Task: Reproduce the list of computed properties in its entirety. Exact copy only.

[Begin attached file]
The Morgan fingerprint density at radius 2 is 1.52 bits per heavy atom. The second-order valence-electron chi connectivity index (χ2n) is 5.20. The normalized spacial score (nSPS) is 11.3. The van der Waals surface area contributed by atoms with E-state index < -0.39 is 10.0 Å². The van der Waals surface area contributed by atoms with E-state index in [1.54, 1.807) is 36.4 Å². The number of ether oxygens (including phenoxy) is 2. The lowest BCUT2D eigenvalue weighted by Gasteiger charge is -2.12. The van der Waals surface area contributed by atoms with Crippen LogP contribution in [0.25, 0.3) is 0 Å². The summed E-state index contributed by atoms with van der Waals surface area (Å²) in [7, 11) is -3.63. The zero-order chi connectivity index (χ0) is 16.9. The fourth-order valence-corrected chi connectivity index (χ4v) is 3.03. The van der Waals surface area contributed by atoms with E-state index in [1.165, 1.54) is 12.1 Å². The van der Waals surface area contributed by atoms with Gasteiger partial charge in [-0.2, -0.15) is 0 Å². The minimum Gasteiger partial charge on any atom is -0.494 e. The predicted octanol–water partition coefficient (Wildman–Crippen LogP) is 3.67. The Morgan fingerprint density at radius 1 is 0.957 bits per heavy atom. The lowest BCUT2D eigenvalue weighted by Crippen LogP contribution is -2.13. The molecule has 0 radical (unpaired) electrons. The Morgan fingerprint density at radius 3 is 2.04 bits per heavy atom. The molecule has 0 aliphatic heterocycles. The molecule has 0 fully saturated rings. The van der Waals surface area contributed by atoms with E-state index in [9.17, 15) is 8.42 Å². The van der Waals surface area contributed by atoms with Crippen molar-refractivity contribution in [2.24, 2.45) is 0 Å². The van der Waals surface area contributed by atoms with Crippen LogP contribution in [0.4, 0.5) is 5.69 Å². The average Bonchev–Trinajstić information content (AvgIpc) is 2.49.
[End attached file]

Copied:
The Morgan fingerprint density at radius 2 is 1.52 bits per heavy atom. The second-order valence-electron chi connectivity index (χ2n) is 5.20. The normalized spacial score (nSPS) is 11.3. The van der Waals surface area contributed by atoms with E-state index < -0.39 is 10.0 Å². The van der Waals surface area contributed by atoms with E-state index in [1.54, 1.807) is 36.4 Å². The number of ether oxygens (including phenoxy) is 2. The lowest BCUT2D eigenvalue weighted by Gasteiger charge is -2.12. The van der Waals surface area contributed by atoms with Crippen LogP contribution in [0.25, 0.3) is 0 Å². The summed E-state index contributed by atoms with van der Waals surface area (Å²) in [7, 11) is -3.63. The zero-order chi connectivity index (χ0) is 16.9. The fourth-order valence-corrected chi connectivity index (χ4v) is 3.03. The van der Waals surface area contributed by atoms with E-state index in [1.165, 1.54) is 12.1 Å². The van der Waals surface area contributed by atoms with Gasteiger partial charge in [-0.2, -0.15) is 0 Å². The minimum Gasteiger partial charge on any atom is -0.494 e. The predicted octanol–water partition coefficient (Wildman–Crippen LogP) is 3.67. The Morgan fingerprint density at radius 1 is 0.957 bits per heavy atom. The lowest BCUT2D eigenvalue weighted by Crippen LogP contribution is -2.13. The molecule has 0 radical (unpaired) electrons. The Morgan fingerprint density at radius 3 is 2.04 bits per heavy atom. The molecule has 0 aliphatic heterocycles. The molecule has 0 fully saturated rings. The van der Waals surface area contributed by atoms with E-state index in [9.17, 15) is 8.42 Å². The van der Waals surface area contributed by atoms with Crippen molar-refractivity contribution in [2.24, 2.45) is 0 Å². The van der Waals surface area contributed by atoms with Crippen LogP contribution in [0.4, 0.5) is 5.69 Å². The average Bonchev–Trinajstić information content (AvgIpc) is 2.49.